A Kind of Human Fervor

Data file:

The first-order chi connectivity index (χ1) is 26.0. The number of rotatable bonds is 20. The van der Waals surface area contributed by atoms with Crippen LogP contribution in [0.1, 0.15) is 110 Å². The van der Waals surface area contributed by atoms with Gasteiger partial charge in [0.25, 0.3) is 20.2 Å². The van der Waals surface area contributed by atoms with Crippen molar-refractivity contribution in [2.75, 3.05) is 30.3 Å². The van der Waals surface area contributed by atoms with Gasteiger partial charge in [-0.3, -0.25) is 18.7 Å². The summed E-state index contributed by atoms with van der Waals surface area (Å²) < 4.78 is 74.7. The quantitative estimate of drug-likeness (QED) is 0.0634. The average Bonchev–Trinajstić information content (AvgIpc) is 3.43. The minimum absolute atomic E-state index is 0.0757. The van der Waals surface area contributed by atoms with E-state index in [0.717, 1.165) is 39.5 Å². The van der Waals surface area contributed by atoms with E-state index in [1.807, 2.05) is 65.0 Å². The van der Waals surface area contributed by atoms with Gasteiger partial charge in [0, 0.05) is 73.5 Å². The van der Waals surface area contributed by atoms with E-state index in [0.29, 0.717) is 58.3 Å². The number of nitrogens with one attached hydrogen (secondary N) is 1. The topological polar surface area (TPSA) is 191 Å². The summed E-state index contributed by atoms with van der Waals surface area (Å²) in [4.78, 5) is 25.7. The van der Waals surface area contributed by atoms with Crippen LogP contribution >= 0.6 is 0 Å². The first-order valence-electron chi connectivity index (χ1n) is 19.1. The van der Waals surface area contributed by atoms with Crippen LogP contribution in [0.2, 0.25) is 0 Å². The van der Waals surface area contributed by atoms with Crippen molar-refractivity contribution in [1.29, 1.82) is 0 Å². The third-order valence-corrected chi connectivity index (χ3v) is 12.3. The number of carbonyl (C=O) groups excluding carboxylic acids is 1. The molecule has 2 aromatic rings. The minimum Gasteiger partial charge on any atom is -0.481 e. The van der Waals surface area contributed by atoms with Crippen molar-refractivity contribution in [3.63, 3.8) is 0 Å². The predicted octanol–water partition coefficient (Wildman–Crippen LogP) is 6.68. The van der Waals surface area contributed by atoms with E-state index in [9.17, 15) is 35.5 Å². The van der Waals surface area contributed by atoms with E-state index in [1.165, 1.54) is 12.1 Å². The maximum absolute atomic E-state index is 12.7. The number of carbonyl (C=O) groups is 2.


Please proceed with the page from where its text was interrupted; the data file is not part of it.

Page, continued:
“I have ample proof, unfortunately, that the teaching of literature in the Sorbonne and the Universities has become pathetic. The abuse of history, of the footnotes of history, has destroyed all critical sense and taste. I know a professor who spent a whole year giving a commentary on Lamartine’s ‘Le Lac.’ He traced the history of a little pink or blue notebook in which Lamartine had scrawled a few stanzas of his poem. He related what hands it passed through, he counted the pages, analyzed them… That required several lectures. When the last one came around, neither he nor his students had read the poem yet. To these so-called historians, it seems that all the artists of the past suffered, wrote, and lived only to provide matter for a few bibliographical index cards. They have confused research with education. We must have researchers. But ‘researchers’ are not professors. Let the researchers do research and the professors teach. They are two distinct functions. No one has more admiration for scholars than I do. And yet I would wish them never to lack a sense of quality, a more global approach, and never forget that there is a hierarchy of values, ideas, and facts. But it’s up to the École des Hautes Études and the scientific institutes to train them. It’s not up to the Sorbonne or the Universities. They have to train teachers who will then make men. They should awaken a great sense of curiosity in students, a sense of what is universal and human, so that later, when those students will themselves have become teachers, the fever of knowledge and a kind of human fervor become the driving force even in the smallest schools of the nation. But in the best of cases we train bookworms; from the age of twenty on, we accustom them to remain inside one drawer of index cards, we train them to compile notes and work their way through it. We cultivate petty vanity in them. For them, knowledge will always consist in adding a card to their file, like a gram to a kilo. Knowledge will distract them from their life, which it should rather enrich and govern. Their curiosity about small things will dispense them from being curious about great ones. Without critical sense, without taste, without ardor, mediocre researchers and worse teachers, they can only maintain our society of quantity in its vain illusion of being a civilization.” (Jean Guéhenno, Diary of Dark Years, 1940–1944)